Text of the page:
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A senior Energy Department official used his position to attempt to secure internships at the department for his three children, a report released Monday by federal watchdogs has found.
The official denied any wrongdoing. Officials in DOE’s Human Capital office told investigators that the practice of advocating the hiring of family members is common among Energy Department employees.
However, other officials called the practice “problematic.”
The apparent nepotism was revealed in a report from the DOE inspector general.
The report substantiated whistleblower allegations of nepotism, though it did not substantiate more serious charges that the DOE official enrolled his children in expensive training programs.
The official, who works in DOE’s Office of Energy Efficiency and Renewable Energy (EERE), initially told investigators that he contacted four other DOE officials in the hopes of securing internships for his three children.
The IG discovered he contacted 12 DOE officials in seven different agency offices, including “a high level official in Human Capital.”
Federal law prohibits employees of a federal agency from hiring, promoting, or advocating on behalf of a relative within the same agency.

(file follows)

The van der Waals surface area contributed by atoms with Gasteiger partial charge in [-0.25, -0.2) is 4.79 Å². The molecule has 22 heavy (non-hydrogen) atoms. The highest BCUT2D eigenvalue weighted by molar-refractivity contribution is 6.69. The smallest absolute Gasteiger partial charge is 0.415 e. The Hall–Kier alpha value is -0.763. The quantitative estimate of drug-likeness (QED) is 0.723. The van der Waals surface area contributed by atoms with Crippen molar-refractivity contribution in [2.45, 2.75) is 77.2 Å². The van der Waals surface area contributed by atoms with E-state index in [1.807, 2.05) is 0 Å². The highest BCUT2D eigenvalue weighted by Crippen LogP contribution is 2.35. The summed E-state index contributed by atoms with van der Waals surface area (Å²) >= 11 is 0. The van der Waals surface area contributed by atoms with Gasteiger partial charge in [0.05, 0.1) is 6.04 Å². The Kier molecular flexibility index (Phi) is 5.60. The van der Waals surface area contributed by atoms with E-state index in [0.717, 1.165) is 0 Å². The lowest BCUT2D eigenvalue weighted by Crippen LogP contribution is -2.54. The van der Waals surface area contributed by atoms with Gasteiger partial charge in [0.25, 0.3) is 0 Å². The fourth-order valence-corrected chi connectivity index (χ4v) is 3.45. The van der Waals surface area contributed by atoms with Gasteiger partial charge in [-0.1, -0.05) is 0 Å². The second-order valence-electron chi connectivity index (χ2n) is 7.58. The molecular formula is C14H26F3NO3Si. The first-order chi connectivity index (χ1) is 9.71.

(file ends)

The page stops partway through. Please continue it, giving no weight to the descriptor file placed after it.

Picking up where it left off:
An internal DOE memo on the statute advises that it applies to internships as well as full-time agency positions.
The IG said “long standing, informal STEP hiring practices” and a common misunderstanding of laws against nepotism contributed to the apparent wrongdoing.
“Program officials we interviewed appeared to misunderstand the prohibitions of nepotism, expressing their belief that there was not a problem if the relative did not work under the direct supervision of the Department official,” the IG found.
Beyond the legal issues at play, the IG found, “providing inappropriate advantages for relatives of federal employees damages the integrity of the competitive process and erodes public trust in the federal hiring process.”
“The impact is likely severe, especially when considering the intense competition for STEP intern positions within the department,” the report stated.
EERE and DOE’s legal and Human Capital offices pledged to investigate the matter and conduct “appropriate corrective action.”
The Human Capital office also said it “will conduct an initial review of the circumstances leading to the appointment of relatives of certain department employees and inform the respective program offices if circumstances indicate potentially inappropriate appointments were made.”